The chips are barely a year old and already AMD
said Friday that is has seen some serious pick up for its Opteron and Athlon 64 products, previously code-named “Hammer”.
The Sunnyvale, Calif.-based semiconductor maker said it has secured contracts with RackSaver for its new NemeSys DAW64 design digital audio workstations based on the 64-bit AMD Opteron.
The No. 2 chipmaker also said it has inked a deal with Ontario, Calif.-based motherboard maker SOYO for its SY-K8USA DRAGON Ultra and SY-CK8 DRAGON Plus based on AMD 8151 and nVidia nForce3 Chipsets. The boards both support DDR400, USB 2.0, Serial ATA, 8X AGP, RAID, Firewire, and Gigabit LAN.
But the biggest boost to AMD’s Hammer ego is coming out of the Sun Microsystems
camp. The Santa Clara, Calif.-based network computer maker said this week that it will begin to port the Solaris operating system for AMD’s 64-bit processors with backward compatibility for 32-bit applications.
While Sun has recently produced Solaris OS for x86 32-bit systems, it marks the first time the company has approached Solaris for 64-bit applications running on non-SPARC chips.
In/Stat-MDR analyst Kevin Krewell says Sun’s choice helps validate AMD’s chips.
“With Microsoft, Linux support and soon to be porting Solaris applications, things are getting really interesting,” Krewell told internetnews.com. “It’s not there as a ‘mission-critical’ chip yet, at least not as a true enterprise class processor. That will happen with the customer and top OEM player wins. But compare that to Itanium, which is totally designed for enterprise, Opteron is better designed for the edge and makes for quicker designs cycles. Porting to Solaris will certainly improve that.”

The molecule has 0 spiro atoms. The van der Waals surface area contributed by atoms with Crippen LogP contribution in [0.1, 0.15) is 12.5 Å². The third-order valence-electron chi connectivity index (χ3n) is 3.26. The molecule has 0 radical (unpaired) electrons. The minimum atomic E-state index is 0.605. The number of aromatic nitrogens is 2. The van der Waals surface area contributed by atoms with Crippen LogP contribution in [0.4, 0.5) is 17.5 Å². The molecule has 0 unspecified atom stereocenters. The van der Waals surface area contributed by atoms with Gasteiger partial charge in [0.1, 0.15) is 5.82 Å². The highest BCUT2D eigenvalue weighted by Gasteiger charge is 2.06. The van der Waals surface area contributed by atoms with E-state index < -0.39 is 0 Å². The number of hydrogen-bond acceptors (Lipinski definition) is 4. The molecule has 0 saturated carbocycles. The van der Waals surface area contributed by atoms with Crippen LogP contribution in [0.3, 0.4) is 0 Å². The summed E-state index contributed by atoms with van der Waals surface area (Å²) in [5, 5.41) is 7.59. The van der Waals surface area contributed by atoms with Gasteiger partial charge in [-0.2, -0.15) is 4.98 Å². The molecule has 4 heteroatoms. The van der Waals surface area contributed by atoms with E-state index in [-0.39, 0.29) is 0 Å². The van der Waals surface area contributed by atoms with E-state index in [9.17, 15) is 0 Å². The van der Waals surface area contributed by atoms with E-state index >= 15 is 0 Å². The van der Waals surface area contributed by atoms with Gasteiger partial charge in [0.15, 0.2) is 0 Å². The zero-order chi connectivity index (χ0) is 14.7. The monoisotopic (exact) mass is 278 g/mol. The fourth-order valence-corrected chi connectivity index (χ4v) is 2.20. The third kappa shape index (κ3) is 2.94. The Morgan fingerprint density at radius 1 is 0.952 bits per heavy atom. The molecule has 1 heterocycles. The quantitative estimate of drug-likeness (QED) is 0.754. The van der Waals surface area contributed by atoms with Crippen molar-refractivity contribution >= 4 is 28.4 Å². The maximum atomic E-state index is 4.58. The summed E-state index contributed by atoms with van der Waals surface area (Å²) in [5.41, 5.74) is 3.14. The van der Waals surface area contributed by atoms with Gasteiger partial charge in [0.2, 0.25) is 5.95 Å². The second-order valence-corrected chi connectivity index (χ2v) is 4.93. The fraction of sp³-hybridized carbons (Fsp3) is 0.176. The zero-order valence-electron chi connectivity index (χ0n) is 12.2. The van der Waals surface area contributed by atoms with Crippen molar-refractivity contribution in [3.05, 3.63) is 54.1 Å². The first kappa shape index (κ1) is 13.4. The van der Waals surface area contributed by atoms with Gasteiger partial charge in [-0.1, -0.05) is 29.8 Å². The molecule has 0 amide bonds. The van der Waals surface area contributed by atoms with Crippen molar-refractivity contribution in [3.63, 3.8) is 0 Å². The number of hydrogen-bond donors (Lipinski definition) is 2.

At its baseline, Opteron and Athlon 64 chips come with an integrated memory controller — a 128-bit, dual-channel design supporting DDR266 and DDR333 SDRAM. The chips also offer support for SSE, SSE2, MMX, 3DNow! technology and legacy x86 instructions.
The Opteron series, for example, has 64-bit integer registers, 48-bit virtual addresses, 40-bit physical addresses, eight new 64-bit integer registers (16 total) and eight new 128-bit SSE/SSE2 registers (16 total).
The chips also include AMD’s HyperTransport technology to I/O devices complete with three links, 16-bits in each direction. Each supports up to 1600 MT/s or 3.2 GB/s in each direction. Each link can connect to an I/O device or another processor.
The company said the next version of its Opteron Processor (code-named Athens) is not due until the first half of 2004.
Like Opteron, the Athlon 64 desktop series is also built using the 0.13-micron-process at the AMD’s fab in Dresden, Germany using silicon-on-insulator (SOI) technology from IBM. The company debuted its 3200+ and a 3000+ topping speeds of 2GHz and an Athlon 64 FX-51 running at 2.2GHz last month at an event in San Francisco. A 90-nanometer-process successor is expected to arrive in 2004.